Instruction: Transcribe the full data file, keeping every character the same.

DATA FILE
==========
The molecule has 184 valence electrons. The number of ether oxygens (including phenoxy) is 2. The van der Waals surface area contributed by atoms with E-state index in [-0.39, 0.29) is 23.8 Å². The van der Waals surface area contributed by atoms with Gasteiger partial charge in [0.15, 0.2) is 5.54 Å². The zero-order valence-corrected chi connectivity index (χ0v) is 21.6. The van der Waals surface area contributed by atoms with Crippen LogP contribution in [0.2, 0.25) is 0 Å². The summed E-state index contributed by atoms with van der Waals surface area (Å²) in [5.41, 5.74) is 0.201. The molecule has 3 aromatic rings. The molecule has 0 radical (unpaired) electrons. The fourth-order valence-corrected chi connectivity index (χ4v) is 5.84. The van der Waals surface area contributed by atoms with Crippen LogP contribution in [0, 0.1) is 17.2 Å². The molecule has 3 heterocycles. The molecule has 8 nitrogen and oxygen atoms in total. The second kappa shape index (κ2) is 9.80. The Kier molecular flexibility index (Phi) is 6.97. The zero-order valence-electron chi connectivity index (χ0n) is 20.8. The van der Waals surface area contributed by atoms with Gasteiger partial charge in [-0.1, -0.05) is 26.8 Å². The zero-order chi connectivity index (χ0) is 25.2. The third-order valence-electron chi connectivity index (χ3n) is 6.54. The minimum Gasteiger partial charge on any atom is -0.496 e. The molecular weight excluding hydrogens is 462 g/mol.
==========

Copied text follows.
The molecule has 184 valence electrons. The number of ether oxygens (including phenoxy) is 2. The van der Waals surface area contributed by atoms with E-state index in [-0.39, 0.29) is 23.8 Å². The van der Waals surface area contributed by atoms with Gasteiger partial charge in [0.15, 0.2) is 5.54 Å². The zero-order valence-corrected chi connectivity index (χ0v) is 21.6. The van der Waals surface area contributed by atoms with Crippen LogP contribution in [0.2, 0.25) is 0 Å². The summed E-state index contributed by atoms with van der Waals surface area (Å²) in [5.41, 5.74) is 0.201. The molecule has 3 aromatic rings. The molecule has 0 radical (unpaired) electrons. The fourth-order valence-corrected chi connectivity index (χ4v) is 5.84. The van der Waals surface area contributed by atoms with Crippen LogP contribution in [0, 0.1) is 17.2 Å². The molecule has 3 heterocycles. The molecule has 8 nitrogen and oxygen atoms in total. The second kappa shape index (κ2) is 9.80. The Kier molecular flexibility index (Phi) is 6.97. The zero-order valence-electron chi connectivity index (χ0n) is 20.8. The van der Waals surface area contributed by atoms with Gasteiger partial charge in [-0.1, -0.05) is 26.8 Å². The zero-order chi connectivity index (χ0) is 25.2. The third-order valence-electron chi connectivity index (χ3n) is 6.54. The minimum Gasteiger partial charge on any atom is -0.496 e. The molecular weight excluding hydrogens is 462 g/mol.